Improving Cardiac Heart Health in Seniors

Happy American Heart Month!

Fitting for a season about love, February is American Heart Month! American Heart Month was created to raise awareness surrounding heart health and encourage everyone to embark on a healthier lifestyle to prevent heart disease. Heart disease increases as a risk as age increases, but it is largely preventable. With the right diet, habits, and lifestyle, your heart will be on the right track to avoid any heart disease. 

What Heart Health Means

Heart health includes awareness and decisions. Awareness includes being knowledgeable about heart disease in general, as well as knowing your chance of developing heart disease based on risk factors. Decisions come in the form of making healthy decisions, and these choices have to be implemented every day. Making changes with your heart in mind not only reduces your risk of developing heart disease, but can positively impact your body as a whole. 

Risk Factors For and Signs of Heart Disease

Heart disease is not a singular affliction, but rather a term that describes a group of health conditions affecting the heart. The American Heart Association reports that as of 2019, 48% of the adult population in the United States has some form of cardiovascular disease. While the prevalence is driven mainly by high blood pressure, such a symptom is still an indicator of poor heart health. Signs and symptoms of heart disease include feeling faint, light-headedness, difficulty catching your breath, chest pain, sweating, and an irregular heartbeat, among others. Your risk for heart disease may be heightened by high blood pressure, high cholesterol, the presence of diabetes, unhealthy diets, age, and being overweight or obese.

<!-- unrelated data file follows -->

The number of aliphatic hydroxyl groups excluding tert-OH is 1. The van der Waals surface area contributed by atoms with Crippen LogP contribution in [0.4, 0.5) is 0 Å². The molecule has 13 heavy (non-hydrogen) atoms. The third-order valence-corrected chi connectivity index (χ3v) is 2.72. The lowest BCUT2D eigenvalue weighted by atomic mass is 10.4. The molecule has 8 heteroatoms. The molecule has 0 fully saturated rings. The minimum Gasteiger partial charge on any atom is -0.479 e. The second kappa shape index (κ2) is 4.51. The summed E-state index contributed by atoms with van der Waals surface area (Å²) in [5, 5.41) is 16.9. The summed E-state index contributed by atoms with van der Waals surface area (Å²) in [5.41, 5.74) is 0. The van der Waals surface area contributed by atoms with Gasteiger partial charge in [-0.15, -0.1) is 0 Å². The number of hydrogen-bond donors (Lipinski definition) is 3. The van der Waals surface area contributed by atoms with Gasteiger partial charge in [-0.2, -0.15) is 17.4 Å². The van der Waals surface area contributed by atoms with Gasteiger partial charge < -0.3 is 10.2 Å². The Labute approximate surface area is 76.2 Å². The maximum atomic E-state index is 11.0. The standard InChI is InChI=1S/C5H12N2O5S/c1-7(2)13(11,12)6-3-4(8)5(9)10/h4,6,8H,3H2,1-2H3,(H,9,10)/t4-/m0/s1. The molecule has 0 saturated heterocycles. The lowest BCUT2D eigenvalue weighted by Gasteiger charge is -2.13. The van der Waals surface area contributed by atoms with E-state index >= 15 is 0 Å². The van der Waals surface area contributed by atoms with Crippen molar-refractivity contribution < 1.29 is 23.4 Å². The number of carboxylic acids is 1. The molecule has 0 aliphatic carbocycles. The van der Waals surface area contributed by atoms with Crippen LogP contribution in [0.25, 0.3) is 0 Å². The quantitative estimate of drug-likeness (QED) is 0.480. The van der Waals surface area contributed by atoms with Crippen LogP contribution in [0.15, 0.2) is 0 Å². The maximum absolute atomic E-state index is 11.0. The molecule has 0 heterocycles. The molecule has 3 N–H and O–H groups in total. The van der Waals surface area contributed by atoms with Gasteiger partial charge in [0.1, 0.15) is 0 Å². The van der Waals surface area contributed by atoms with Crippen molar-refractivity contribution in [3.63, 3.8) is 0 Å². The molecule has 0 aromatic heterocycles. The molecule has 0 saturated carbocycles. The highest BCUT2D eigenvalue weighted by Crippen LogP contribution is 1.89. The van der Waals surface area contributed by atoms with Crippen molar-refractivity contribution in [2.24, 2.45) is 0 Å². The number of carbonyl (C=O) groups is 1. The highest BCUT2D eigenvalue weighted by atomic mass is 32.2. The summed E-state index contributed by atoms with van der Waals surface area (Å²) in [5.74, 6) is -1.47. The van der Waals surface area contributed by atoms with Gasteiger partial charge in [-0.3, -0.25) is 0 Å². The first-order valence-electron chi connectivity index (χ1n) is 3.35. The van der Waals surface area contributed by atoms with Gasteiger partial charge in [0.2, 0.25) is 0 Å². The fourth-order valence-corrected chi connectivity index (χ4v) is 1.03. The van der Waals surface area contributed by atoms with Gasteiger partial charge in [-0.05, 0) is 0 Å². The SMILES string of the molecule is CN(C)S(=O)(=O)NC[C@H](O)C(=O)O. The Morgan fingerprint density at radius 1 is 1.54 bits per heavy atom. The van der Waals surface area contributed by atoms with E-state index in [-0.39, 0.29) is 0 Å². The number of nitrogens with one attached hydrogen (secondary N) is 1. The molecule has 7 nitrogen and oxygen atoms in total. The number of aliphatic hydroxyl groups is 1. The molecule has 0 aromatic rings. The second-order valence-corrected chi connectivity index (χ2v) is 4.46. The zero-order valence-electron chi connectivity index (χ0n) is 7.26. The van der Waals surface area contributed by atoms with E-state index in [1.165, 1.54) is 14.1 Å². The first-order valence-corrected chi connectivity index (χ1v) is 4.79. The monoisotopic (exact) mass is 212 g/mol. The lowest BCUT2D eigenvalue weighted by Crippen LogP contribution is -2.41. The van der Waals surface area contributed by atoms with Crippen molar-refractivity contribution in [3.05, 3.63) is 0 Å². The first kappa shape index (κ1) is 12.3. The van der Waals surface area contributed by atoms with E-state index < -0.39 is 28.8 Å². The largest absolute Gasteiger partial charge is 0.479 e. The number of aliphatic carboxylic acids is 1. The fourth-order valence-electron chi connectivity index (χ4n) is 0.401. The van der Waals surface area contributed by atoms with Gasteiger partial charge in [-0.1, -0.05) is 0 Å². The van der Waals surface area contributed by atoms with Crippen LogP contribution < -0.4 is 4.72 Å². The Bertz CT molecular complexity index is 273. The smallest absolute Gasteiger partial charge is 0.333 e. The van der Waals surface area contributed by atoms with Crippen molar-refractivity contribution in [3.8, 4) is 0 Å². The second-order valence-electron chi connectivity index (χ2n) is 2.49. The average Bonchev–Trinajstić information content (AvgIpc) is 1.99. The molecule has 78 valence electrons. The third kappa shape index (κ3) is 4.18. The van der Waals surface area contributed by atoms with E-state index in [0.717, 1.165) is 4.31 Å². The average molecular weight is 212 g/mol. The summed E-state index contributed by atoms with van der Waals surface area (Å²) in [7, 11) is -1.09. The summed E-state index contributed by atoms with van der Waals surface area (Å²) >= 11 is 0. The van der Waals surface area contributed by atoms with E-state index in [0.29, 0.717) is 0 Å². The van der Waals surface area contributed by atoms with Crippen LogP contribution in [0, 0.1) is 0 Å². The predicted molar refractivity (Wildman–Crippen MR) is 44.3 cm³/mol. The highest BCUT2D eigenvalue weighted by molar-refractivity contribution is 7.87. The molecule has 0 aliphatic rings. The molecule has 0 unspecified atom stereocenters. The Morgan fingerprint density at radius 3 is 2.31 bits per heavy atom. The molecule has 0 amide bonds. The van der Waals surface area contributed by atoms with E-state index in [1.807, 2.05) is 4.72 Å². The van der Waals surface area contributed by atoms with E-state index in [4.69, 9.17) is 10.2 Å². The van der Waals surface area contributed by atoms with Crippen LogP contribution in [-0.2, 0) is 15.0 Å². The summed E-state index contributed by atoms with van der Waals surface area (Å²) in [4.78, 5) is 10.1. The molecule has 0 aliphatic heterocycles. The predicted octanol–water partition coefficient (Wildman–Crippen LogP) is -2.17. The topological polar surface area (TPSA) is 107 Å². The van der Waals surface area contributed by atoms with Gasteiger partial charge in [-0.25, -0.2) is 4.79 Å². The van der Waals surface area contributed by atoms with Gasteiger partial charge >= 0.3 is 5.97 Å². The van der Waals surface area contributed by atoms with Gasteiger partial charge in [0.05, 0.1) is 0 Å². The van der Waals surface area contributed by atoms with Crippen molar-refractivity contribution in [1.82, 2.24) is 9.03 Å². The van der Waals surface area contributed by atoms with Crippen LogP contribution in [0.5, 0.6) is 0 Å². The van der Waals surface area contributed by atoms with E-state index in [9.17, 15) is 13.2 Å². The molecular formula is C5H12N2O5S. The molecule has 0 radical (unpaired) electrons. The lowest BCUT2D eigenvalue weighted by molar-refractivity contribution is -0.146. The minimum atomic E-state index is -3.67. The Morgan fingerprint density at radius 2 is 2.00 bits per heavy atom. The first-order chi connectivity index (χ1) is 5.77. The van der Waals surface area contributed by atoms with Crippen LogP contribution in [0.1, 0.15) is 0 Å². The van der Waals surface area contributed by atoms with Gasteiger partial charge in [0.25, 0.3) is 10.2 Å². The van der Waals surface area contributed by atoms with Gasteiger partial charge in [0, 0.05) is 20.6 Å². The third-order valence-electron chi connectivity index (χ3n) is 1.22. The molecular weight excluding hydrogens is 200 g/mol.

Improving Your Heart Health

While some risk factors cannot be changed, like your age, many others can be mitigated or prevented entirely by changing your lifestyle. Read on to discover how to improve your heart health!

Treat Chronic Conditions with Care

It’s hard for your heart to work properly when it is compensating for other conditions, and treating your body holistically is the best way to prevent heart disease. Because all of your organs work in synchrony, it is vital to properly treat and manage diabetes, osteoporosis, mental illnesses, and autoimmune diseases, among other things.

Reduce Cholesterol and Blood Pressure

Cholesterol and blood pressure are directly tied to your heart health. Blood pressure describes the force with which your heart pumps blood. High cholesterol is excess lipids in the blood, which can build up in the walls of your arteries. A build up of this plaque reduces the size of your arteries, making your heart work harder to push the same amount of blood it used to. Control both of these factors through diet and exercise, and consult a doctor if necessary!

Engage in Exercise

Regular exercise – defined as at least 30 minutes per day – is a great way to fight heart disease. Not only does exercise often lower cholesterol and blood pressure, but it also helps make the muscles of your heart stronger.

Monitor Stress and Mental Health

While stress and mental illness are thought to only affect the brain, the behaviors and factors that arise as a result of their presence can be severely detrimental to the heart. Both conditions can cause overeating, physical inactivity, and worst of all, rapid and severe heart muscle weakness (cardiomyopathy). Especially in seniors, who often experience loneliness and depression as they age, monitoring mental health is key in preventing cardiac problems.

Watch Your Intake

First and foremost, a healthier diet is essential for heart health. Keep your fresh produce intake high, and limit things like fat, salt, and unhealthy cholesterol-filled foods like fatty meat, dairy, and fast foods. Watching your intake extends to substances as well; nicotine and alcohol should be avoided due to their direct and indirect effects on the cardiac system.

Agility Health Can Help

Agility Health is dedicated to helping seniors live a happier, healthier life. Our nurses and caregivers are friendly and qualified, and are able to help with a range of daily living tasks that can reduce heart disease. Our agency even helps develop entirely personalized care plans specific to any lifestyle. If your loved one is at risk of heart disease, or simply seeking home care services, contact Agility Health today!